Article Text

Download PDFPDF

Postmortem angiographic study of degenerative vascular changes in arteries supplying the cervicobrachial region.
  1. L I Kauppila,
  2. A Penttilä
  1. Department of Forensic Medicine, University of Helsinki, Kytösuontie, Finland.


    OBJECTIVES--To study the prevalence of degenerative changes in the arteries supplying the cervicobrachial region, and their relation to cervical disc degeneration. METHODS--Fifty postmortem aortic arch angiographies were evaluated for occlusions and variations in the diameter of the vertebral arteries and thyro- and costocervical trunks, as well as for tortuosity, average diameter and the highest cervical level to which the ascending cervical artery, an upward continuation of the thyrocervical trunk, and the deep cervical artery, an upward continuation of the costocervical trunk, ascended. RESULTS--Localised segmental narrowings, usually situated close to the ostia of the arteries, were common, whereas total occlusions were rare. Thirty (60%) of the subjects showed a segmental narrowing at least in one of the six arteries analysed, while only two (4%) showed an occluded artery, which in both the cases was the thyrocervical trunk. Narrowings were most common in vertebral arteries, followed by costocervical and thyrocervical trunks. Segmental narrowings, as well as general tortuosity of the arteries, increased with age. It was also found that ascending and deep cervical arteries did not run as high up in the posterior neck muscles in older people as in younger ones. Twenty three subjects with marked cervical disc degeneration showed on average 2.3 arteries with segmental narrowings, while the corresponding figure for twenty seven subjects without disc degeneration was 0.6. Both the segmental narrowings and the disc degeneration, however, were strongly associated with age, and thus the causality between the former two remained unclear. CONCLUSION--The study showed that degenerative changes are common in the arteries supplying the cervicobrachial area, indicating that impaired blood flow might play a part in some cervicobrachial disorders.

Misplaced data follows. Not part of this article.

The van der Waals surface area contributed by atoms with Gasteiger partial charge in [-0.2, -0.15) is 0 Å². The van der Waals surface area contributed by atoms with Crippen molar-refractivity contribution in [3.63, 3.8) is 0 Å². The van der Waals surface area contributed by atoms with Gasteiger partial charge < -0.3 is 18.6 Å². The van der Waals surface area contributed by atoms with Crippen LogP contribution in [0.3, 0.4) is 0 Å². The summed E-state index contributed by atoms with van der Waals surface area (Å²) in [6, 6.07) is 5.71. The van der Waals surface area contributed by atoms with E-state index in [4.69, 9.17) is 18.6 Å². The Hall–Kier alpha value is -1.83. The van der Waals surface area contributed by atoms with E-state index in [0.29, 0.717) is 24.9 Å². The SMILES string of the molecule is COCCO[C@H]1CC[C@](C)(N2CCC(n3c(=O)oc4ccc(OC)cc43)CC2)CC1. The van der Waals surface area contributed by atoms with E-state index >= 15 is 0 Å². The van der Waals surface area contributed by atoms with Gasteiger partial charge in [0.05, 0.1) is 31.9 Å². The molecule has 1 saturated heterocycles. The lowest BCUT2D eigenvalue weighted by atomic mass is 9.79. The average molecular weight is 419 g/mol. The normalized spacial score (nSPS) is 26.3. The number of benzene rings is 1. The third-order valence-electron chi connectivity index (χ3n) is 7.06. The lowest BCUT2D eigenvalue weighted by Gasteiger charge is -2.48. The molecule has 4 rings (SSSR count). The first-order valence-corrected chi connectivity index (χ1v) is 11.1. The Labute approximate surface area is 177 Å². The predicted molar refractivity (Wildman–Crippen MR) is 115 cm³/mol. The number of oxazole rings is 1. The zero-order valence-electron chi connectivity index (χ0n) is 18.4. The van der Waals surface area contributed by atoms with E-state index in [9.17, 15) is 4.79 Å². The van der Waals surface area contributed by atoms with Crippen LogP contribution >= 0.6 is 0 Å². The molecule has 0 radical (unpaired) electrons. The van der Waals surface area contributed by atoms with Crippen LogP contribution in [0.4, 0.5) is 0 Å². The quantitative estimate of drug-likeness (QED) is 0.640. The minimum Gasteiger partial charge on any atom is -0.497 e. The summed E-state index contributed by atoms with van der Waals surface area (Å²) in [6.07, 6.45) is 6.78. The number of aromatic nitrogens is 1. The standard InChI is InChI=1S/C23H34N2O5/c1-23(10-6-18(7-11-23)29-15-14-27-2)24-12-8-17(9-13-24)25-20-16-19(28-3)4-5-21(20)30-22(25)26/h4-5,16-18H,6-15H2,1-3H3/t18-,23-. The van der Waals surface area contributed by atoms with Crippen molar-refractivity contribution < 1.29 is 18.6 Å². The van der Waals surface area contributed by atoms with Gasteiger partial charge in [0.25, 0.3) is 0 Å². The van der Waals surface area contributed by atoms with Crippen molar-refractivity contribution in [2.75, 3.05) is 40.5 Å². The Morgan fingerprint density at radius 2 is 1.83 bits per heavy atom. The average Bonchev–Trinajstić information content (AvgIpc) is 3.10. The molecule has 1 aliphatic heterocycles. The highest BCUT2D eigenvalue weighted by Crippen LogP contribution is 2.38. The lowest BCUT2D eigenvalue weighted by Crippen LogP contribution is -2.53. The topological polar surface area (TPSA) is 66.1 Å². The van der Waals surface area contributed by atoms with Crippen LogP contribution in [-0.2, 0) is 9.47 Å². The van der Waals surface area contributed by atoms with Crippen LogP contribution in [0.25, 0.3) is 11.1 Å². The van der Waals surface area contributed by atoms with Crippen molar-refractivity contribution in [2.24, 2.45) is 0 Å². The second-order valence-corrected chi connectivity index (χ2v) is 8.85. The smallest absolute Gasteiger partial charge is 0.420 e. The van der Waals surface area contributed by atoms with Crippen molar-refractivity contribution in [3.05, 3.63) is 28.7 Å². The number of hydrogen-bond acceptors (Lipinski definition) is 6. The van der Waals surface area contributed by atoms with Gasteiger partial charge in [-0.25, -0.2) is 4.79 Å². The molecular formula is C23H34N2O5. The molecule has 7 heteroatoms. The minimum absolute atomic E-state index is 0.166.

Statistics from

    Request Permissions

    If you wish to reuse any or all of this article please use the link below which will take you to the Copyright Clearance Center’s RightsLink service. You will be able to get a quick price and instant permission to reuse the content in many different ways.